Is it a peace conference? Where will it be held, and what's its purpose?
It's the biggest Mideast mystery of the season (beyond the buzz over the unknown Syrian target that Israel bombed Sept. 6).
The Bush team is supposedly organizing a major international meeting in mid-November that could revive the near-dead Israeli-Palestinian peace process, and expand it to other Arab states, including Saudi Arabia. Secretary of State Condoleezza Rice is deeply involved, and has just been to the region to see Israeli and Palestinian leaders.
But, with November less than six weeks away, there's no firm date or venue for the meeting (senior officials won't even call it a "conference"), and no one's certain who will attend. The Saudis, whose presence at a conference with Israel would be a historic breakthrough, say they won't come unless the gathering discusses "serious topics." Yet there's still no clear agenda.
Palestinian President Mahmoud Abbas wants the conference to tackle the most sensitive "core issues" - final borders between an Israeli and Palestinian state, Jerusalem, the Palestinian refugee issue, water and security. Standing next to Rice on Thursday, in Ramallah, he complained American officials were too ambiguous about the meeting's purpose, which was why Arab states weren't ready to come. "I believe there is a need for clarification," Abbas insisted.
Israeli Prime Minister Ehud Olmert, however, wants only to agree on a set of general principles for future talks. His poll figures are notoriously low, and the Israeli public is skeptical about peace, as Hamas militants continue to fire rockets from Gaza, from which Israel unilaterally withdrew in 2005.
Olmert does want to strengthen Abbas, who is a strong opponent of Hamas. He also wants to draw the Saudis into the peace process at a time when Israel sees itself in common cause with Sunni Arab states uneasy about Iran's growing power.
The Israeli prime minister is willing to float trial balloons, like letting his deputy premier Haim Ramon say that Israel should turn over Arab neighborhoods in Jerusalem to the Palestinians as part of a peace deal. But Olmert doesn't seem willing or able to meet Abbas' desire for a framework on core issues.
This yawning gap between the sides has left the conference without an agenda. So far, Rice is insisting on leaving it to Olmert and Abbas to bridge their Grand Canyon of differences. That might be OK if time were not crucial, but the clock is ticking toward November.
Leaving everything to the weak Olmert and Abbas seems only marginally more promising than relying on Prime Minister Nouri al-Maliki to produce stability in Iraq. At some point, a more comprehensive strategy is required in which the United States plays the key role.
Rice herself has set the bar high for success. "The international meeting has to be serious, it has to be substantive," she said in Ramallah. "We don't need a photo opportunity." The meeting, she said, must "advance the cause of a Palestinian state." No hint of how.
The secretary has shifted her language about conference goals from the vague aim of setting a "political horizon" to the need to address "critical, core issues." Her efforts reflect an about-face for an administration that has bloviated about "two states," but for six years avoided investing any political capital in the issue.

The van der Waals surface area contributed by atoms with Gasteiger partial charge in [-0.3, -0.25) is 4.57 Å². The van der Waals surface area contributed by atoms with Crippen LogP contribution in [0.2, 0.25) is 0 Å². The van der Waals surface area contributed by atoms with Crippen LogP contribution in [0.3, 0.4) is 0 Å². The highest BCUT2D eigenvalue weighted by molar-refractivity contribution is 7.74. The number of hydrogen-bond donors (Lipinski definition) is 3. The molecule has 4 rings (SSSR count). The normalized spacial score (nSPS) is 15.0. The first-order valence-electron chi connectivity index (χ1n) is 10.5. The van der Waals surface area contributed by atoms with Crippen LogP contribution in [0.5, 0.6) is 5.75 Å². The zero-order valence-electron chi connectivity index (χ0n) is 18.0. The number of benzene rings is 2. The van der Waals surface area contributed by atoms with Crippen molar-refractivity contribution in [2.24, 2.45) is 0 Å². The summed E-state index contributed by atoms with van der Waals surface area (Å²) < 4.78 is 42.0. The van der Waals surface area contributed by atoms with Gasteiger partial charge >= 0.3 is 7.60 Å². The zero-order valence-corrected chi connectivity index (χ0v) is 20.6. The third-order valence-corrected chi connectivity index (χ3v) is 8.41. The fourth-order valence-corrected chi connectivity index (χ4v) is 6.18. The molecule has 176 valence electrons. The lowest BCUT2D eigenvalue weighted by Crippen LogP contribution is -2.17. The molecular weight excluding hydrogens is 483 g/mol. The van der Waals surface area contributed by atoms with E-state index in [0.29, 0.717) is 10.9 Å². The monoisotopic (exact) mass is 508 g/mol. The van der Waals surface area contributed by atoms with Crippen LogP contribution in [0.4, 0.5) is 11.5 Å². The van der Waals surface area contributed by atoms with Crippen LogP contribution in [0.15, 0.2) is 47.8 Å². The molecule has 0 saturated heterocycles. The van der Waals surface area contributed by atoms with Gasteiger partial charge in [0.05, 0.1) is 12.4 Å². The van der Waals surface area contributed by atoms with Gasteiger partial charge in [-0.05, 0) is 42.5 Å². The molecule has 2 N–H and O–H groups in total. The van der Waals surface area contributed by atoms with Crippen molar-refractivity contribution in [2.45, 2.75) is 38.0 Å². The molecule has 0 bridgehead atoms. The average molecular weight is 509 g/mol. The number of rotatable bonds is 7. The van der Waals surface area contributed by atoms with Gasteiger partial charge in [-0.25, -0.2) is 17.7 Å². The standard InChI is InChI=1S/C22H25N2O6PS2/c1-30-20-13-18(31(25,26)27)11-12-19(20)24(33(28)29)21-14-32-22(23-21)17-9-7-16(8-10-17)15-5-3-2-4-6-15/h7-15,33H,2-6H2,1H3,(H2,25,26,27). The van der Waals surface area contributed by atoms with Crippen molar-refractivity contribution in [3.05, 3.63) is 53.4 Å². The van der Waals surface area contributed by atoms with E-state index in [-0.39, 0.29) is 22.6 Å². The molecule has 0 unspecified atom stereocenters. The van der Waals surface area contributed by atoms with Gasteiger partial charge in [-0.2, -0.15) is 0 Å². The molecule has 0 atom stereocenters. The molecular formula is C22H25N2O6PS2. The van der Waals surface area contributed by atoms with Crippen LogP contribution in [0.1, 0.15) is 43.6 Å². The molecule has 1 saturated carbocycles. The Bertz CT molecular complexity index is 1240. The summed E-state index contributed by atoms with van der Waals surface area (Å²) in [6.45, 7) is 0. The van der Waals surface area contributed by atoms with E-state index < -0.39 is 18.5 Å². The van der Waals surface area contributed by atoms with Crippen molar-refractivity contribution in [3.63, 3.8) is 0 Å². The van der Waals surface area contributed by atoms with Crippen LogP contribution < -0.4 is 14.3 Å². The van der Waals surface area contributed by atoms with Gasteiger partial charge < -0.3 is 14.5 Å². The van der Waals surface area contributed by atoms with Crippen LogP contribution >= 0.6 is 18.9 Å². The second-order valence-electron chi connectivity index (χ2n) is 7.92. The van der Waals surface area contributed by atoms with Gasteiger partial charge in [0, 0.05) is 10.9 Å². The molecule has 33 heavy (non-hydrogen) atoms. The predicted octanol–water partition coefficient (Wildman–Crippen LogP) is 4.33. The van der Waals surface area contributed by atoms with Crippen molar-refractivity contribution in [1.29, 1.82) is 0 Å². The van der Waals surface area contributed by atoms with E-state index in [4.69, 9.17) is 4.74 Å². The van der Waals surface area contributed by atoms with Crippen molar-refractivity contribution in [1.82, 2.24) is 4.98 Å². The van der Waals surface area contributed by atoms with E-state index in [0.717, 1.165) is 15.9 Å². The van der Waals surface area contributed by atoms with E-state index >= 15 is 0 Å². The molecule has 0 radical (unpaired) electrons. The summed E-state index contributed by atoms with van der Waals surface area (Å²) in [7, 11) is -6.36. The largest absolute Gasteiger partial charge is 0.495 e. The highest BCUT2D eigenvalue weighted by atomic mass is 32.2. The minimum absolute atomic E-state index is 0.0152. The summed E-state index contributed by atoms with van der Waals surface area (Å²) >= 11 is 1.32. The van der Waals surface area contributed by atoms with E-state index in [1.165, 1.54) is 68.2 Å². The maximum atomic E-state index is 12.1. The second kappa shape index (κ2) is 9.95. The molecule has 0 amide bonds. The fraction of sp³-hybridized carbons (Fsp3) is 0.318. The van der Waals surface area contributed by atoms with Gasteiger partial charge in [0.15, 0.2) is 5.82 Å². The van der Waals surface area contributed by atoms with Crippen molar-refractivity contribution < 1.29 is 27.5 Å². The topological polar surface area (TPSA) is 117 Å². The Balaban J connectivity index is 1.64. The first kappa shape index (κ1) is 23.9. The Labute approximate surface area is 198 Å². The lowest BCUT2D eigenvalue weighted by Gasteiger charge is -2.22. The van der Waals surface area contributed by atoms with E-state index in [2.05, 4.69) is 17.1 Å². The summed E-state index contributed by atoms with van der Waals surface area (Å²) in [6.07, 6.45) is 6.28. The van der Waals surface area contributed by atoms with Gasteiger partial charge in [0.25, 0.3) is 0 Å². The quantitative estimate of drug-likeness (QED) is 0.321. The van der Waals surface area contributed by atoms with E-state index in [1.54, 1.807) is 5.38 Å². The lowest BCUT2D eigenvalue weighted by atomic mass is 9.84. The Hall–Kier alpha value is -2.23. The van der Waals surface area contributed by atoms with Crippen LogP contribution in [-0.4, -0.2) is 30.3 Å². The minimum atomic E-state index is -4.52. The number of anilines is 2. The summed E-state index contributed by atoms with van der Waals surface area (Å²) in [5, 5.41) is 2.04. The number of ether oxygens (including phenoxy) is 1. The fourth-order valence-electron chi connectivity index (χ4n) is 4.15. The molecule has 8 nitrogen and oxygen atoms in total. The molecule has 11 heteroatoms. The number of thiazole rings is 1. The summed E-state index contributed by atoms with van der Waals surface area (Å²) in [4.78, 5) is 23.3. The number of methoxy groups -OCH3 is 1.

With Iraq imploding and tensions rising with Iran, with Islamists making gains across the region, Rice has finally fixed on the Israel-Palestinian issue as one where America can improve its image. But having staked U.S. prestige, and her own, on this November meeting, the unnerving question is whether she knows how to succeed.
"The secretary is passionate, but my concern is that they still don't appreciate what it takes to do this," says Dennis Ross, the chief Mideast peace envoy under Presidents George H.W. Bush and Bill Clinton. "This will take much more time than she thinks."
Former ambassador to Israel Daniel Kurtzer told me of the intense diplomacy preceding the 1991 Madrid Mideast peace conference, before which Secretary of State James Baker made nine trips to the region in nine months.
If Rice wants to close the gaps between the two sides, "she will have to shuttle," says Ross, author of Statecraft, and How to Restore America's Standing in the World. " 'Shuttle' means you go back and forth - it will take that kind of effort."
One possibility, says Ross, would be to combine forces with the European Union's special envoy Tony Blair, so one of the two could always be present in the region. That would require Rice to agree to an expansion of Blair's limited mandate.
Whatever she does, Rice must decide soon on her goals and match them with her means. She needs full support from the White House. Senior officials tell me "Bush is behind this." But, distracted by Iraq, will he put his weight behind a process that some in his administration still oppose?
At a time when American credibility in the region is sinking faster than the value of the dollar, it certainly won't help if the November meeting is a bust. "The worst thing about failure," says Ross, "would be that it plays into the Hamas narrative, which says that diplomacy never works, and only violence does."
Rice had the guts to finally focus on the Israel-Palestinian issue. We'll know soon if she has the will and skill to make her mysterious meeting bear fruit.